In this assignment students will be required to investigate properties of habitable zones throughout a galaxy. Using their knowledge, they will uncover how planets relate to their central star. Read more about Habitable Zones Near and Far
Students apply what they have learned in the classroom to their own dinner plates by creating a meal based on principles of health and sustainability that are attentive to personal, local, and global considerations. Read more about Farm to Fork Project
Introduction/Background: Margo Seltzer's students in Introduction to Operating Systems work in groups to complete exercises. They work together individually, and then present their findings to the class.
Introduction/Background: Christina Warinner from the University of Oklahoma uses this interactive cooking activity to expose students to traditional Mesoamerican foods. Students will understand how much labor was necessary to craft these foods during their cultural exploration.
Joe Peidle developed this class with Melissa Franklin to help expose advanced physics students to apparatuses that they may encounter in a real research lab. Students come into experimental lab sections to perform simple activities with the staff to learn how to use the apparatuses throughout the entire class.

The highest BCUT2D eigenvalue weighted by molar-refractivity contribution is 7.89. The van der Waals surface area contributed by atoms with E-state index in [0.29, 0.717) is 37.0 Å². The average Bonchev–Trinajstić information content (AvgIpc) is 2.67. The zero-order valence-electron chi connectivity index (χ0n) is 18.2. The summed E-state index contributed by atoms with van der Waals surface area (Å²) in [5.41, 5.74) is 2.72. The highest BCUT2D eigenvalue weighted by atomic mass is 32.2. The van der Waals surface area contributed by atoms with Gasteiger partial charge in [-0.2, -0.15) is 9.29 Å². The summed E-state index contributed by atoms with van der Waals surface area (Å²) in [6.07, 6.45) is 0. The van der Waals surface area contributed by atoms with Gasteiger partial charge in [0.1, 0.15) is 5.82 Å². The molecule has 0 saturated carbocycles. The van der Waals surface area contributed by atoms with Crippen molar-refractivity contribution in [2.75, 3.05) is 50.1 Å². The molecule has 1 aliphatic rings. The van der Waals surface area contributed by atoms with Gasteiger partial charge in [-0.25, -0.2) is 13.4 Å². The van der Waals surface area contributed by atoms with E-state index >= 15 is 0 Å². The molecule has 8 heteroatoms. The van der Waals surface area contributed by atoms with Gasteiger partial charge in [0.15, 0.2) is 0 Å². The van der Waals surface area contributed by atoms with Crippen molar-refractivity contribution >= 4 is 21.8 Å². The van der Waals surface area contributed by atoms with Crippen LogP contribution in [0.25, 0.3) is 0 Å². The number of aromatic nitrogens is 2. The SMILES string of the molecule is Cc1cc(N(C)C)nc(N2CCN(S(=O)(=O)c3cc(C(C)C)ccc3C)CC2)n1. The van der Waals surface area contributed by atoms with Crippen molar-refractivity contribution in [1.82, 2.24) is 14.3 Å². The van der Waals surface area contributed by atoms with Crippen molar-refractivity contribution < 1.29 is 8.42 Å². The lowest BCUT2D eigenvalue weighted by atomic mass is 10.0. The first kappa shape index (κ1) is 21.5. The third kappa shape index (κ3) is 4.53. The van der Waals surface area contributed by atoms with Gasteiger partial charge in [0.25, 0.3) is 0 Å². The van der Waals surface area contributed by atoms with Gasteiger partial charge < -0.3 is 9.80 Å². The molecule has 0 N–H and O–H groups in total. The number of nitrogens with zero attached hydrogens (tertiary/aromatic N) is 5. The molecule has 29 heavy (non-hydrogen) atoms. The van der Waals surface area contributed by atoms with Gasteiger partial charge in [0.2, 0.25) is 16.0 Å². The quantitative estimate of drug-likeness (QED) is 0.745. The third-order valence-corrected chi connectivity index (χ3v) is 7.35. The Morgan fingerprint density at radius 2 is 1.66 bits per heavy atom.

This final lab project, contributed by the Cornell Center for Teaching Excellence, utilizes the techniques learned throughout the semester in the lab as well as the concepts learned in the lecture portion of the class. The project involves a person breaking into a building and leaving the exhumed body of the dead college founder and a threatening note in a classroom. Evidence such as fingerprints, hair, fibers, shoeprints and glass are left at the crime scene. Read more about Forensics Lab
With the knowledge of the motion of the sun, the ability to find solar declination online, and how time can be used to find longitude from previous lectures in class, students must make a device to measure the altitude of the sun using a straw, protractor, and string weighted down to make horizontal.
This is an in-section activity created by John Huth for his Primitive Navigation course where students walk small distances and use their analysis to learn small angle approximation, statistics, and prepares them for future assignments.
The primitive navigation final project will involve researching a topic that requires data gathering and analysis, along with research into the history associated with that topic. The final presentation will take the form of a video that will be posted online.